When people with Asperger’s get going on something, it is usually very hard to stop them…. in particular meltdowns.
It’s hard to stop what is already in progress. But when you need to get the attention of someone with Asperger’s, or interrupt what they are doing, this is how you do it… most effective at the beginning stages of a meltdown. Once they get started on a meltdown or anxiety attack, it’s hard to stop them… unless you do this technique. Also, use this responsibly, and with respect. If you over do this, it will backfire. Use it sparingly, and appropriately. Consider it a backdoor into the brain of someone with Asperger’s.
Many call this a “Pattern Interrupt” because the whole goal is to intentionally throw a wrench in the current “pattern” of behaviour. It causes the person with Asperger’s to get off their current train of thought, switch gears, focus on a new train of thought, process it, and then decide on a response. But because the pattern interrupt isn’t expected, it is very hard for them to go back to their orginal train of thought. Again, use this with respect.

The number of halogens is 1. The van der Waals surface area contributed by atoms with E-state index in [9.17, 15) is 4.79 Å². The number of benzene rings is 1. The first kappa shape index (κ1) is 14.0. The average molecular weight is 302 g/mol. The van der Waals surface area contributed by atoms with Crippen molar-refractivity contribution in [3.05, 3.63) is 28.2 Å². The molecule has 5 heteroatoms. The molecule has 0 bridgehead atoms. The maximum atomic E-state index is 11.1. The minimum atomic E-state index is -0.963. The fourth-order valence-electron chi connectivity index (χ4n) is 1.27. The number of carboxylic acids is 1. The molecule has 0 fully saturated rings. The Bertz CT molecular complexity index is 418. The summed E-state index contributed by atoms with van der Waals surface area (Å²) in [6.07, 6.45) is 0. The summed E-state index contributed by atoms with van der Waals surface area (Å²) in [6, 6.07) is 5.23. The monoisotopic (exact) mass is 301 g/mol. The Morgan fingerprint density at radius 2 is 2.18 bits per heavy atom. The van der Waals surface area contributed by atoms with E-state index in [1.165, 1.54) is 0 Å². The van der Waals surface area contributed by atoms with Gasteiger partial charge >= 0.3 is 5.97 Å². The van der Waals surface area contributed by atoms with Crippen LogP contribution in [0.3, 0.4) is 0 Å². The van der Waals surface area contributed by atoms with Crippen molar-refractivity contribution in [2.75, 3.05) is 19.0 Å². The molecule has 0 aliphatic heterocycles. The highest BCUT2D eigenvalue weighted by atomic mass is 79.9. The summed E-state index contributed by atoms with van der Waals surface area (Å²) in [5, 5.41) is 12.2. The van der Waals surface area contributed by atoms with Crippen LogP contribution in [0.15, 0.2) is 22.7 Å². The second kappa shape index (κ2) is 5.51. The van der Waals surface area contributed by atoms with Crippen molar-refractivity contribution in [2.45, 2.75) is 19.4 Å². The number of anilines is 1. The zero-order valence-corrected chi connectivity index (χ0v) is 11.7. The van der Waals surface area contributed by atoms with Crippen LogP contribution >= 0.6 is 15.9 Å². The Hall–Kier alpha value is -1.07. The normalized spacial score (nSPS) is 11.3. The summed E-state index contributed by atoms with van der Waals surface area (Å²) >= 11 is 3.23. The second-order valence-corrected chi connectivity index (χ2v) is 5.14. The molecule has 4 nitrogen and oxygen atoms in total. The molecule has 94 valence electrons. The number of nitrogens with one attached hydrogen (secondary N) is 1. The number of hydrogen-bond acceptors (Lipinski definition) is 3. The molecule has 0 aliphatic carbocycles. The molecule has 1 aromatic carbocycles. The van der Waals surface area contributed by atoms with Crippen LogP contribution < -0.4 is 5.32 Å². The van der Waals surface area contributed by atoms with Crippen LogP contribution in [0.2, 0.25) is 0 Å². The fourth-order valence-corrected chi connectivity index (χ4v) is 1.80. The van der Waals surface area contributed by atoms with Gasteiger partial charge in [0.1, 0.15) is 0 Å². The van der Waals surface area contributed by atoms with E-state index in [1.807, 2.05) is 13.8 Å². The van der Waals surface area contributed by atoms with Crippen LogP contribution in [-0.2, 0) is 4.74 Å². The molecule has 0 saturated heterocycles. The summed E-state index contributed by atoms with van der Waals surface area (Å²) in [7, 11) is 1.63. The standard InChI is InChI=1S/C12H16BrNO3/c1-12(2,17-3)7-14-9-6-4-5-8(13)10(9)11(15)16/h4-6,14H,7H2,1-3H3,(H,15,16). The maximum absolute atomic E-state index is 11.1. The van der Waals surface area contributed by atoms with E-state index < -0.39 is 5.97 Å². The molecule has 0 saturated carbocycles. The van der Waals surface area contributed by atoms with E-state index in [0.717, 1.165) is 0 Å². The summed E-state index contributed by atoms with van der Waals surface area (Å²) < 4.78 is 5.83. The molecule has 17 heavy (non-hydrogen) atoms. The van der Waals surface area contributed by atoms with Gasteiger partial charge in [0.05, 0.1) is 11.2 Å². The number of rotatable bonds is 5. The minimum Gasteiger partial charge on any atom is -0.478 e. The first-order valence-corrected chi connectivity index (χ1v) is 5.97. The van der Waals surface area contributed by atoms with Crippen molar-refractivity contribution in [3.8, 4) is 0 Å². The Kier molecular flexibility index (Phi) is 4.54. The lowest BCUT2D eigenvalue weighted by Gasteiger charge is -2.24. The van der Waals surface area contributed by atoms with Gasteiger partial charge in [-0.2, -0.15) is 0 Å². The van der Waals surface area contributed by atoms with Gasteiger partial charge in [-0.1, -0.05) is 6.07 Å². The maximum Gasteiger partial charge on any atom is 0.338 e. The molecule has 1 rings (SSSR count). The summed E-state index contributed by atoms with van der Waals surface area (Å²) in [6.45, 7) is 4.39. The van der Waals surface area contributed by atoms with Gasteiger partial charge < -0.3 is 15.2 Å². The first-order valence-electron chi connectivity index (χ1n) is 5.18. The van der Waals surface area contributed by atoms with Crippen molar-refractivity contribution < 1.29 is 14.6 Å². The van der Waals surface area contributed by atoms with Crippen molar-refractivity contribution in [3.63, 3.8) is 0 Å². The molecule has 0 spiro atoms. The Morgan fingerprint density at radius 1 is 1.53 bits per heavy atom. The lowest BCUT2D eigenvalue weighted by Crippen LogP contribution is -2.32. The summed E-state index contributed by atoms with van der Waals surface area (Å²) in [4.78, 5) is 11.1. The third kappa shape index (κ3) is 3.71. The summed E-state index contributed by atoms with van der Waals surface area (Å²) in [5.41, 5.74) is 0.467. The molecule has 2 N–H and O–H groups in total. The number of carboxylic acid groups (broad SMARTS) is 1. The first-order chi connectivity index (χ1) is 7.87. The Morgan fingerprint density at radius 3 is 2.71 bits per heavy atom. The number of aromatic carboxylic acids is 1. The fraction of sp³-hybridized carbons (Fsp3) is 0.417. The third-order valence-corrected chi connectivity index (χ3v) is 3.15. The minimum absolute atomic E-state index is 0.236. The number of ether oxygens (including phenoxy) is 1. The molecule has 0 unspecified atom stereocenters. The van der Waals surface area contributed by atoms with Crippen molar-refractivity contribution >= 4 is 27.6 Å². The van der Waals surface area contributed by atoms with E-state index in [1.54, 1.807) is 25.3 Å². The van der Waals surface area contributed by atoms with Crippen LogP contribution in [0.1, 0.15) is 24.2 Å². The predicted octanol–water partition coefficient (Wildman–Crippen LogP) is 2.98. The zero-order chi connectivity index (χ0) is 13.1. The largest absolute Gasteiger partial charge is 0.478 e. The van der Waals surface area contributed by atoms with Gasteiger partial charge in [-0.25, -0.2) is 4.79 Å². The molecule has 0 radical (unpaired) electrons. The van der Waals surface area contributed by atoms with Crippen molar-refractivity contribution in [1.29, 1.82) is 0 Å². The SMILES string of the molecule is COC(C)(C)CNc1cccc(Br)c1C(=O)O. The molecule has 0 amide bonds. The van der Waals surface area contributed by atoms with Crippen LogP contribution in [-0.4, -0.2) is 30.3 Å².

Using the Pattern Interrupt is very easy. You just ask an absurd, left-field question. For example, if your Asperger’s child is starting to get worked up about something, you could ask them, “Do you like aubergine?”.
The question is supposed to come out of no where. As I said above, they’ll have to drop their current line of thinking, think about your question, and then go from there.
That’s it. It is super simple to do.
One word of caution: If they are in a highly emotional state, it may not be in your best interest to use this, as it might come across as you not listening to them and their feelings. This is a great early stage tool.